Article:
Whether it is social or private housing, or commercial projects, one of the continuing challenges in the construction industry is roofing defects.
Roofing contractors are often disproportionately blamed for many roofing problems. In fact, it is estimated that only about 25-30 per cent of problems are workmanship based and much of the remaining 70-75 per cent can be designed out by the correct detailing, better coordination of the trades (e.g. fascia board heights), or the use of dry-fix systems.
However other issues that can arise during installation are not always ‘defects’, i.e. they won’t contribute to a leaking roof, but they can have a major impact on the aesthetic of the roof.
To understand how to mix roof tiles, you must understand the roof tile choices and how they can impact the look of the project…
There are four main pitched roof tile choices in the UK:
Concrete versions of the latter three are the most widely used on around 60 per cent of properties, natural slates are used at 20 per cent of the total and clay tiles around 10 per cent, the remaining 10 per cent is made of various other materials.
Concrete roof tiles are manufactured in ‘batches’, and while the size, shape and weight are controlled using modern methods of manufacturing, the colouring is not 100 per cent the same in every batch as it can be affected by a number of different factors during the manufacturing process.
It is because of this that Russell Roof Tiles advises contractors that to achieve the best effect tiles should be mixed from different batches, normally a minimum of three. It is a condition of its product guarantee “RussSpec” that instructions are followed in detailed in accordance with the fixing specification.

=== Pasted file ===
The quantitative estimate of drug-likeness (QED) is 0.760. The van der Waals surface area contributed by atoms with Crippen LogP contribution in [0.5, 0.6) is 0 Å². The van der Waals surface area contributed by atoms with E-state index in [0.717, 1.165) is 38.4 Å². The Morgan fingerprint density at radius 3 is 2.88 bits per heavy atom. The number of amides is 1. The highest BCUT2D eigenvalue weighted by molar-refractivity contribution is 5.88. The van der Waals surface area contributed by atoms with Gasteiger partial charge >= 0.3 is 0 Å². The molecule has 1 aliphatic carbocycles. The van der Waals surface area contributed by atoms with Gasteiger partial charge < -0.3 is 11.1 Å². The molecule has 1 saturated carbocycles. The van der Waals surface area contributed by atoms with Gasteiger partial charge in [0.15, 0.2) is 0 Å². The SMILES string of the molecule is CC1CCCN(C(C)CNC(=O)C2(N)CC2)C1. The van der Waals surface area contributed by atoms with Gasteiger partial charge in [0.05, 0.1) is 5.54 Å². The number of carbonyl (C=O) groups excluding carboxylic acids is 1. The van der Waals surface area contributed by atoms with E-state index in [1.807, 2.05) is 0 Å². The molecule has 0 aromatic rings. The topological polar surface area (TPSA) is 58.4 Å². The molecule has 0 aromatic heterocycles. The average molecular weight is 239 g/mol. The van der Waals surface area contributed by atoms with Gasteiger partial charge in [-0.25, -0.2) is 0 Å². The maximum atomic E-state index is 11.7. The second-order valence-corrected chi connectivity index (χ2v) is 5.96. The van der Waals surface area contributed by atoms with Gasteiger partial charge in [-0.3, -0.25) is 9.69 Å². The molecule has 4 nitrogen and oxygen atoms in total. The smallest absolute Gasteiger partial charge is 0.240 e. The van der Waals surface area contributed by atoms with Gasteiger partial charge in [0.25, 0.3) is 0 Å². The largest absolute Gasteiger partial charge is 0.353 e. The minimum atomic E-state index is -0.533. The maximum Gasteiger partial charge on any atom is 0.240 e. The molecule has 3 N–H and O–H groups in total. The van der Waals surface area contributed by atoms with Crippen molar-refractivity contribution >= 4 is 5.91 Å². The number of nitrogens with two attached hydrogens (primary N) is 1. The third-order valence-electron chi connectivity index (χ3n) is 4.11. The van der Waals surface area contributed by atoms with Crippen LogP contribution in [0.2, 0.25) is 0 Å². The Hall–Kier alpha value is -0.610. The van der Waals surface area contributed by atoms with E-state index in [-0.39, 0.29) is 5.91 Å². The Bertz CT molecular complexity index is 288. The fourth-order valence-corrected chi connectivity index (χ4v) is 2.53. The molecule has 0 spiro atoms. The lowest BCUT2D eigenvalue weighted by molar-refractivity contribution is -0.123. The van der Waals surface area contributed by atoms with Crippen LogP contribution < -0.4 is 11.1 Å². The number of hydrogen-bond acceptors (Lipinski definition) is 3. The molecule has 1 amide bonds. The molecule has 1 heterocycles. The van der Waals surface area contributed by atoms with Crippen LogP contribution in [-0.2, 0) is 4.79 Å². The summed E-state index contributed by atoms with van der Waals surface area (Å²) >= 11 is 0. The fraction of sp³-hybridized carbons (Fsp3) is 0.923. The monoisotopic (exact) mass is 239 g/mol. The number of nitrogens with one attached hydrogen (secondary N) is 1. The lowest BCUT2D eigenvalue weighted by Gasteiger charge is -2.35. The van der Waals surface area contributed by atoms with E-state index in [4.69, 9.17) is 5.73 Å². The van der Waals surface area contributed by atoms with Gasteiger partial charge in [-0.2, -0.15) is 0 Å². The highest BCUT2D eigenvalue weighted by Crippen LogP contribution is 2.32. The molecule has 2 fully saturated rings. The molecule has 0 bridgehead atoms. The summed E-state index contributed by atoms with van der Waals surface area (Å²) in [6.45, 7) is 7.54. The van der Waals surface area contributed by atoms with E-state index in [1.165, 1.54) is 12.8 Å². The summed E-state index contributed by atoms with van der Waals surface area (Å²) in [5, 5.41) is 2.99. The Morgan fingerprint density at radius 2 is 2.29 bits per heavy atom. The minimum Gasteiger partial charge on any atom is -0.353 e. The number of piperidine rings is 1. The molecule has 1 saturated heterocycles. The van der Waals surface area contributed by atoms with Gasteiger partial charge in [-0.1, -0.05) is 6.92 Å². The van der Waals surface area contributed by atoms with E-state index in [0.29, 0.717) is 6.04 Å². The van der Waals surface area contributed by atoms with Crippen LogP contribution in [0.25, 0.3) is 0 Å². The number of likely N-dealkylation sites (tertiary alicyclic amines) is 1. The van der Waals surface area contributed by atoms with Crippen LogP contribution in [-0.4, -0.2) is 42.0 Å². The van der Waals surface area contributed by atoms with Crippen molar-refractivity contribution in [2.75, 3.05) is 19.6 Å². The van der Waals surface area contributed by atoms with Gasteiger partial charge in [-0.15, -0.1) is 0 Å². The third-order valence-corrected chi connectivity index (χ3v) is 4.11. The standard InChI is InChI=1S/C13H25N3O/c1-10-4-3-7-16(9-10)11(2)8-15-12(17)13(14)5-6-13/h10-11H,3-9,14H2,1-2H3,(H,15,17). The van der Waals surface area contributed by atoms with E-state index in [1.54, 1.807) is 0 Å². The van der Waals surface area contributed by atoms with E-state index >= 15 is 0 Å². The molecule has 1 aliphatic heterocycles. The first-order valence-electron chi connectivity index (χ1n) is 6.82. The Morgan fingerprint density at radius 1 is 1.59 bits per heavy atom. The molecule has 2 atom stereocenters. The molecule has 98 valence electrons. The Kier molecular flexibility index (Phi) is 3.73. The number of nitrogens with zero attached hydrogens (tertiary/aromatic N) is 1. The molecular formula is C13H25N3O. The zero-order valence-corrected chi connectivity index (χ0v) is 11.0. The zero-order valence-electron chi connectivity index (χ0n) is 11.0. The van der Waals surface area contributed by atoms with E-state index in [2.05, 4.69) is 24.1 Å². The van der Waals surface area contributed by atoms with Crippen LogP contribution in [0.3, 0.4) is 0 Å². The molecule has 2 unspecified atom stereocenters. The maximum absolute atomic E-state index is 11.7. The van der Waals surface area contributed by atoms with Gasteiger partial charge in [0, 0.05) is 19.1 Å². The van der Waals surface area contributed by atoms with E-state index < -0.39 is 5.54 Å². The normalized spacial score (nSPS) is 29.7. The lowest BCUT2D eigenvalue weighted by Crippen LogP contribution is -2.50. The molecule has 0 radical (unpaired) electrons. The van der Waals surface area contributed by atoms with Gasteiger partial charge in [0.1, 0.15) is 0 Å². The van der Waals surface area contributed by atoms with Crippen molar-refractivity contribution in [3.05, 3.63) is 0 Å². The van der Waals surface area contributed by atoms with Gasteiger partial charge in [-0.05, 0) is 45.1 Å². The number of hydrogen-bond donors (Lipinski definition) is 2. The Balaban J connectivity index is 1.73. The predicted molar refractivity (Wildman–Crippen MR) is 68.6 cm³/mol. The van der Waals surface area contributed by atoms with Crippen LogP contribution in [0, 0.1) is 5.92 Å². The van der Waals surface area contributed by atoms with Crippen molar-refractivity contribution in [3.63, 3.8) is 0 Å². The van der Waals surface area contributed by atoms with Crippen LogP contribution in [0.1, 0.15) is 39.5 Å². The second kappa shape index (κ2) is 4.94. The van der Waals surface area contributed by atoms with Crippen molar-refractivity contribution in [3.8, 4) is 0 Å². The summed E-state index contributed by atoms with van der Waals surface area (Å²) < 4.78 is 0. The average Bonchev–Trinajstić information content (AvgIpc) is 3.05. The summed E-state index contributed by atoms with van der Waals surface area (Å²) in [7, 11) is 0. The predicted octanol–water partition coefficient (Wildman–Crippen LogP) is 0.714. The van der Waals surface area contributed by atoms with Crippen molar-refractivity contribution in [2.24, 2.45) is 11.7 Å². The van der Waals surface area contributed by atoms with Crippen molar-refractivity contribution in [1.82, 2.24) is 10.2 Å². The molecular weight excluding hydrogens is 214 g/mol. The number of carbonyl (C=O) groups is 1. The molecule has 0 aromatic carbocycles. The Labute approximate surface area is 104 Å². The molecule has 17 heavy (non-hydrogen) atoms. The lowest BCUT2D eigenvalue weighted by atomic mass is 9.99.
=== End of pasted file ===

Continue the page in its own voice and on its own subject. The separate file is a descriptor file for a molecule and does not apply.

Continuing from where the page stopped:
The technical team at Russell Roof Tiles produce detailed specifications and instructions; they are on hand to offer advice and answer questions, ensuring minimal issues before, during, and after installation, and are a great point of contact for both contractors and for the merchants looking to offer them advice.
Products must be installed using normal standards of good workmanship and should meet the requirements of the British Standards for slating and tiling (BS 5534 and BS 8000-Part 6).
“Correct mixing when laying a roof minimises the visual effect of any slight colour variations within the production batch, or between different production batches in the shipment, as well as any efflorescence should that occur.
“However, mixing from three pallets is not always straightforward due to the double-loading bay scaffolds typically in use on most sites. This can be overcome though and by using the correct method for loading the roof it enables the contractor to achieve a thorough mix and therefore the best possible visual effect.”
It’s important to highlight that contractors need to follow the instructions as set out by the manufacturer, as this might not only have a major impact on the overall look of the roof, and the building as a whole, but also can invalidate any guarantees that might be in place.
Better working relationships between manufacturers, distributors and contractors, would deliver reduced roofing defects across the board.